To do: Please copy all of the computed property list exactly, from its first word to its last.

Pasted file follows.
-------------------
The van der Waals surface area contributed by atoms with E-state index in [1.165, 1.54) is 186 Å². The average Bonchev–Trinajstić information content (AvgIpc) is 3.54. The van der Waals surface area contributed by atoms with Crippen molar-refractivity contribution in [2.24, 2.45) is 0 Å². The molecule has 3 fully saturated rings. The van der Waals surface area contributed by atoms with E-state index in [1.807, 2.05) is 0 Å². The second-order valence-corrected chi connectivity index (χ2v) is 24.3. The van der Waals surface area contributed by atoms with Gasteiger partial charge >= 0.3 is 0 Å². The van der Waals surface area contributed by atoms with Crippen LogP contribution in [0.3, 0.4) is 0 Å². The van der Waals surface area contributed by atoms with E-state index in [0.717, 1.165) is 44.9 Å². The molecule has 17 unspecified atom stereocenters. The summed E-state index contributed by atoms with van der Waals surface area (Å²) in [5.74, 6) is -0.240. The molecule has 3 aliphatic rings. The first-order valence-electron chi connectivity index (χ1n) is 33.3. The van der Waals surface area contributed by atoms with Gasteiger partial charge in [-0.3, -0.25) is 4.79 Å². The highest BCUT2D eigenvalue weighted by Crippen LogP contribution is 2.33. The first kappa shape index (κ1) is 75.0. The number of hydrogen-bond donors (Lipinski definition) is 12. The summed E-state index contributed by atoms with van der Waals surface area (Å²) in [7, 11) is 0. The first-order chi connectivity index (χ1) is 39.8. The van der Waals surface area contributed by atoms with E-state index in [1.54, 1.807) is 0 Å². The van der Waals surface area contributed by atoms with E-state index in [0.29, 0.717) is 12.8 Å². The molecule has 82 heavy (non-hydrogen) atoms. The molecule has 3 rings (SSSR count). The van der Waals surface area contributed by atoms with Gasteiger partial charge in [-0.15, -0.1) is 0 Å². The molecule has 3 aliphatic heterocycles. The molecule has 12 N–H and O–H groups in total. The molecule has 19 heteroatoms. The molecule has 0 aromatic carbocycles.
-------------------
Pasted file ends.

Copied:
The van der Waals surface area contributed by atoms with E-state index in [1.165, 1.54) is 186 Å². The average Bonchev–Trinajstić information content (AvgIpc) is 3.54. The van der Waals surface area contributed by atoms with Crippen molar-refractivity contribution in [2.24, 2.45) is 0 Å². The molecule has 3 fully saturated rings. The van der Waals surface area contributed by atoms with E-state index in [1.807, 2.05) is 0 Å². The second-order valence-corrected chi connectivity index (χ2v) is 24.3. The van der Waals surface area contributed by atoms with Gasteiger partial charge >= 0.3 is 0 Å². The van der Waals surface area contributed by atoms with Crippen LogP contribution in [0.3, 0.4) is 0 Å². The van der Waals surface area contributed by atoms with E-state index in [0.717, 1.165) is 44.9 Å². The molecule has 17 unspecified atom stereocenters. The summed E-state index contributed by atoms with van der Waals surface area (Å²) in [5.74, 6) is -0.240. The molecule has 3 aliphatic rings. The first-order valence-electron chi connectivity index (χ1n) is 33.3. The van der Waals surface area contributed by atoms with Gasteiger partial charge in [-0.3, -0.25) is 4.79 Å². The highest BCUT2D eigenvalue weighted by Crippen LogP contribution is 2.33. The first kappa shape index (κ1) is 75.0. The number of hydrogen-bond donors (Lipinski definition) is 12. The summed E-state index contributed by atoms with van der Waals surface area (Å²) in [7, 11) is 0. The first-order chi connectivity index (χ1) is 39.8. The van der Waals surface area contributed by atoms with E-state index in [1.54, 1.807) is 0 Å². The van der Waals surface area contributed by atoms with E-state index in [0.29, 0.717) is 12.8 Å². The molecule has 82 heavy (non-hydrogen) atoms. The molecule has 3 rings (SSSR count). The van der Waals surface area contributed by atoms with Gasteiger partial charge in [-0.15, -0.1) is 0 Å². The molecule has 3 aliphatic heterocycles. The molecule has 12 N–H and O–H groups in total. The molecule has 19 heteroatoms. The molecule has 0 aromatic carbocycles.